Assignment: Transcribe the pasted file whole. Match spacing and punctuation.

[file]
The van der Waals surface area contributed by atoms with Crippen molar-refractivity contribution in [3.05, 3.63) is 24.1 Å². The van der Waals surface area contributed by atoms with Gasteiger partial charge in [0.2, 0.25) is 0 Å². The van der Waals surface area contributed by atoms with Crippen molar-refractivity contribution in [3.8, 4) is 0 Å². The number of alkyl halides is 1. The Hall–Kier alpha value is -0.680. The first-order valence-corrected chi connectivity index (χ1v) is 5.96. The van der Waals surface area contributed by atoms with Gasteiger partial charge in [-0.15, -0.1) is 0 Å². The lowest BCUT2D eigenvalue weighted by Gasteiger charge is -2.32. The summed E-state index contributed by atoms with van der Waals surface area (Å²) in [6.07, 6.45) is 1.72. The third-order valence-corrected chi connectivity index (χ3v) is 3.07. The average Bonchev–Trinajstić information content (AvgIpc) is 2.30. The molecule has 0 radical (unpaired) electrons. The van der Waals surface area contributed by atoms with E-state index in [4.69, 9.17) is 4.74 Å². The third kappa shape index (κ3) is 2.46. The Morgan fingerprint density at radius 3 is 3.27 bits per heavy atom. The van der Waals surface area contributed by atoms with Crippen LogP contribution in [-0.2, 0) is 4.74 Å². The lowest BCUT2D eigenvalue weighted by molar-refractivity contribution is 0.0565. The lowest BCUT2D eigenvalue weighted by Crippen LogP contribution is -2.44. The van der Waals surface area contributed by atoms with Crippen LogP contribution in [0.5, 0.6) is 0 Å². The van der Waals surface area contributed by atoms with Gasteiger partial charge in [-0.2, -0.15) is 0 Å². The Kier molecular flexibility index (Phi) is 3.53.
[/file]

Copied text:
The van der Waals surface area contributed by atoms with Crippen molar-refractivity contribution in [3.05, 3.63) is 24.1 Å². The van der Waals surface area contributed by atoms with Gasteiger partial charge in [0.2, 0.25) is 0 Å². The van der Waals surface area contributed by atoms with Crippen molar-refractivity contribution in [3.8, 4) is 0 Å². The number of alkyl halides is 1. The Hall–Kier alpha value is -0.680. The first-order valence-corrected chi connectivity index (χ1v) is 5.96. The van der Waals surface area contributed by atoms with Gasteiger partial charge in [-0.15, -0.1) is 0 Å². The lowest BCUT2D eigenvalue weighted by Gasteiger charge is -2.32. The summed E-state index contributed by atoms with van der Waals surface area (Å²) in [6.07, 6.45) is 1.72. The third-order valence-corrected chi connectivity index (χ3v) is 3.07. The average Bonchev–Trinajstić information content (AvgIpc) is 2.30. The molecule has 0 radical (unpaired) electrons. The van der Waals surface area contributed by atoms with E-state index in [4.69, 9.17) is 4.74 Å². The third kappa shape index (κ3) is 2.46. The Morgan fingerprint density at radius 3 is 3.27 bits per heavy atom. The van der Waals surface area contributed by atoms with Crippen LogP contribution in [-0.2, 0) is 4.74 Å². The lowest BCUT2D eigenvalue weighted by molar-refractivity contribution is 0.0565. The lowest BCUT2D eigenvalue weighted by Crippen LogP contribution is -2.44. The van der Waals surface area contributed by atoms with Crippen LogP contribution in [0.5, 0.6) is 0 Å². The van der Waals surface area contributed by atoms with Gasteiger partial charge in [-0.2, -0.15) is 0 Å². The Kier molecular flexibility index (Phi) is 3.53.